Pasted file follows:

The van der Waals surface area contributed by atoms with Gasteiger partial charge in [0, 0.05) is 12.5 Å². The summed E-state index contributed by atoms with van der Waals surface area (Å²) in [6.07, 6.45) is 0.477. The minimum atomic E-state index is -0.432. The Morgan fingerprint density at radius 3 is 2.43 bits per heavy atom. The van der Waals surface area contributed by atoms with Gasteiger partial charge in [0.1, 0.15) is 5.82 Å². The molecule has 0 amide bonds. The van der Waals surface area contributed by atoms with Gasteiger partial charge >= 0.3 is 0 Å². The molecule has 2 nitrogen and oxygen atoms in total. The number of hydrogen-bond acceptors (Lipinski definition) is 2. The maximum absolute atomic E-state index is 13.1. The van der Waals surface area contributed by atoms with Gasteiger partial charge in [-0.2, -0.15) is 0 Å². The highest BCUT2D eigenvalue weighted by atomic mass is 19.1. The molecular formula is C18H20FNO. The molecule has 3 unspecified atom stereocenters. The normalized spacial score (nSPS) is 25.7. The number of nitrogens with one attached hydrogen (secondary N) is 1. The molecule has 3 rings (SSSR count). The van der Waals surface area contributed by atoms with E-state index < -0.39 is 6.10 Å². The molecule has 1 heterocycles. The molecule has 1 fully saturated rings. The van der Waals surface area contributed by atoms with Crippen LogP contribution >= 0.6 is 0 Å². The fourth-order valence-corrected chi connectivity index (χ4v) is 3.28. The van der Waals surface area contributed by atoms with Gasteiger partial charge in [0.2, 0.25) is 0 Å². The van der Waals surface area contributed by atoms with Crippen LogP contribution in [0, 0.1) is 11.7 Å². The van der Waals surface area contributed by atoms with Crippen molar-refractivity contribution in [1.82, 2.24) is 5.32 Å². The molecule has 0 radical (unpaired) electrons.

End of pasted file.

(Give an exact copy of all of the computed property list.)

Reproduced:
The van der Waals surface area contributed by atoms with Gasteiger partial charge in [0, 0.05) is 12.5 Å². The summed E-state index contributed by atoms with van der Waals surface area (Å²) in [6.07, 6.45) is 0.477. The minimum atomic E-state index is -0.432. The Morgan fingerprint density at radius 3 is 2.43 bits per heavy atom. The van der Waals surface area contributed by atoms with Gasteiger partial charge in [0.1, 0.15) is 5.82 Å². The molecule has 0 amide bonds. The van der Waals surface area contributed by atoms with Gasteiger partial charge >= 0.3 is 0 Å². The molecule has 2 nitrogen and oxygen atoms in total. The number of hydrogen-bond acceptors (Lipinski definition) is 2. The maximum absolute atomic E-state index is 13.1. The van der Waals surface area contributed by atoms with Gasteiger partial charge in [-0.2, -0.15) is 0 Å². The highest BCUT2D eigenvalue weighted by atomic mass is 19.1. The molecular formula is C18H20FNO. The molecule has 3 unspecified atom stereocenters. The normalized spacial score (nSPS) is 25.7. The number of nitrogens with one attached hydrogen (secondary N) is 1. The molecule has 3 rings (SSSR count). The van der Waals surface area contributed by atoms with E-state index < -0.39 is 6.10 Å². The molecule has 1 heterocycles. The molecule has 1 fully saturated rings. The van der Waals surface area contributed by atoms with Crippen LogP contribution >= 0.6 is 0 Å². The fourth-order valence-corrected chi connectivity index (χ4v) is 3.28. The van der Waals surface area contributed by atoms with Gasteiger partial charge in [0.2, 0.25) is 0 Å². The van der Waals surface area contributed by atoms with Crippen LogP contribution in [0, 0.1) is 11.7 Å². The van der Waals surface area contributed by atoms with Crippen molar-refractivity contribution in [1.82, 2.24) is 5.32 Å². The molecule has 0 radical (unpaired) electrons.